Chapter 16
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Restless Cravings

With Into the Savage Country, Shannon Burke delivers a grand adventure in the tradition of Jack London

When he leaves St. Louis to join a fur-trapping expedition, William Wyeth, the narrator of Shannon Burke’s new historical novel, Into the Savage Country, seeks more than riches: “I had come to the west to satisfy some restless craving, to sound the depths inside myself, and if I did not do the thing properly I feared I would never be content.” Wyeth finds all he’s looking for, and much more, in a deftly written story of love and adventure that evokes the classic tales of Jack London and Robert Louis Stevenson.

Into the Savage Country begins in 1826. Twenty-one-year-old Wyeth has migrated from the East to St. Louis, hoping to seize the chance to see the West while it’s still wild. Wyeth is a classic adventure tale’s protagonist: young, inexperienced but capable, loyal to a fault, and driven both to test and to prove himself in a wilderness full of perils and wonders. “Since I was a boy I’d known I was made of different stuff from my brothers. They were born to the plow and the pew while I craved the forest and woods and the vast, wild spaces,” Burke writes. “For better or for worse, I was fated to test my mettle in the west. If I’d not make a fortune, I thought, I’d live my life up to the hilt and satisfy that inner craving and have something to talk about in my dotage.”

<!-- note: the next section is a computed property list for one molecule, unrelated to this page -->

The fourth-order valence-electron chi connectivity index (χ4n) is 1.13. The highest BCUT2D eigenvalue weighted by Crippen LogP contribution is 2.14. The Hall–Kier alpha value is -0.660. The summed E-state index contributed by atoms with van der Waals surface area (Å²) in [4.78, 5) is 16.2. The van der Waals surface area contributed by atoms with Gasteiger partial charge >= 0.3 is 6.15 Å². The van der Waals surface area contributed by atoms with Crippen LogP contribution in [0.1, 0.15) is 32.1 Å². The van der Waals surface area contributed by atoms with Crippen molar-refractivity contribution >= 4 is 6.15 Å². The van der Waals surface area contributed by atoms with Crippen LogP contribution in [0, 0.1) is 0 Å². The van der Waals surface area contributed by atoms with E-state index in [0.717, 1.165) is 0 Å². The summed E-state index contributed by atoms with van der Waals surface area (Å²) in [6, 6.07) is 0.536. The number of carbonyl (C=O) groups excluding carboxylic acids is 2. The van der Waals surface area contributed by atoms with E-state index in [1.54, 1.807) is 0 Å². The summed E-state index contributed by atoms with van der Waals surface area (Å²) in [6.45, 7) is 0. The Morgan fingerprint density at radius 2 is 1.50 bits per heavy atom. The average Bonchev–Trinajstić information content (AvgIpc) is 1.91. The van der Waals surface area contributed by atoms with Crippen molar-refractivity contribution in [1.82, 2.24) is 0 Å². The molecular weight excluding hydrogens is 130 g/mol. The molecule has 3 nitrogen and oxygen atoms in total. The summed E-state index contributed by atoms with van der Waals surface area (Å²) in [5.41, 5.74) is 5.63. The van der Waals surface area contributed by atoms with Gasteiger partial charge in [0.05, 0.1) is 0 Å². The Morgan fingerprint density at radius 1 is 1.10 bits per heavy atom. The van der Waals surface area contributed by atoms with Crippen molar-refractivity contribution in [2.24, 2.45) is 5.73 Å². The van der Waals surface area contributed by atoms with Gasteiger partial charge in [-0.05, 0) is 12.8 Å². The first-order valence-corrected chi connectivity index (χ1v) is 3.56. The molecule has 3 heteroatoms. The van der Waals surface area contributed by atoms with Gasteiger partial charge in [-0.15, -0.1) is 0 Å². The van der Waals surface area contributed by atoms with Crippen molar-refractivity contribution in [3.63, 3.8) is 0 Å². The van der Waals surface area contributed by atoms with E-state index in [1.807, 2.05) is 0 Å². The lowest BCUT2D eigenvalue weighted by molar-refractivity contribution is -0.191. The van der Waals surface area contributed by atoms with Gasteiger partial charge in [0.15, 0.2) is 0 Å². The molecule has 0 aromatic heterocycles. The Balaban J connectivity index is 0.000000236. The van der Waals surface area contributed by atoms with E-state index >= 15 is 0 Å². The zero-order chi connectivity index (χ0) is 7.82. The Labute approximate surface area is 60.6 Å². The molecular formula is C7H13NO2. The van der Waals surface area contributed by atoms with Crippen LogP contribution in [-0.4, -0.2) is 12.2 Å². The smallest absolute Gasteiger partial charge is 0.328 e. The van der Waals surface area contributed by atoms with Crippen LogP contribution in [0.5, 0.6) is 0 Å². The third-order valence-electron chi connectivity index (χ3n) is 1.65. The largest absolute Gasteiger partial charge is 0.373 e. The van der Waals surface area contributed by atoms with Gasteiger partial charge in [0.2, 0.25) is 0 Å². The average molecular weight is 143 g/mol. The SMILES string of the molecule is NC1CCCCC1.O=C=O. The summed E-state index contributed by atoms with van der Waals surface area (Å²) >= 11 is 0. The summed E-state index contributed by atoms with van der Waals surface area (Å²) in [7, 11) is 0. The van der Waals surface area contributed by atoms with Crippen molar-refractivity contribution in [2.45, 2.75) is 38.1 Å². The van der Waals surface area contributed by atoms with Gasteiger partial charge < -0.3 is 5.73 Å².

Burke’s narrative is peppered with real historical figures—William Henry Ashley, Jedediah Smith, and Jim Bridger, among others—whom he includes alongside his own invented cast of trappers, entrepreneurs, natives, and pioneers. Wyeth’s closest companions are Ferris, a doctor’s son who wants to see the West in its pristine state so he can record its wonders in oil paintings; and Layton, a wealthy and charismatic scoundrel determined to make a name for himself by leading his own trapping brigade deep into Crow territory to plunder the untapped drainages of Wyoming’s Wind River Range.

Layton’s Market Street Brigade finds a king’s ransom of pelts, but their most daunting challenge will be getting back to St. Louis without being killed for their hard-earned fortune. Wyeth and his friends survive perilous encounters with charging buffalo, grizzly bears, Crow, Blackfoot, and Sioux, British trappers, Mexican settlers, and the elements themselves. Wyeth also finds love in the form of Alene Bailey, a beautiful French-Canadian widow. There are death-defying escapes, treacherous betrayals, thrilling hunts, and deadly battles. Fortunes and friendships are made and lost. Along the way, Burke evocatively renders the West as it once was.

Into the Savage Country marks a significant departure for Shannon Burke, a Knoxville writer whose first two novels, the gritty and acclaimed Safelight and Black Flies, drew on his experiences as a New York City paramedic in the late 1990s. “I grew up reading adventure novels like Kidnapped and Treasure Island and Robinson Crusoe and White Fang,” Burke said in a recent interview. “I love books like that and I had always wanted to try my hand at something along those lines.” With Into the Savage Country, Burke has delivered a brilliant throwback novel which honors its influences while still feeling fresh and original. Even the novel’s cover art—an oil painting of a trapping camp beneath a snowy peak—reverently evokes old editions of the classic novels that inspired it.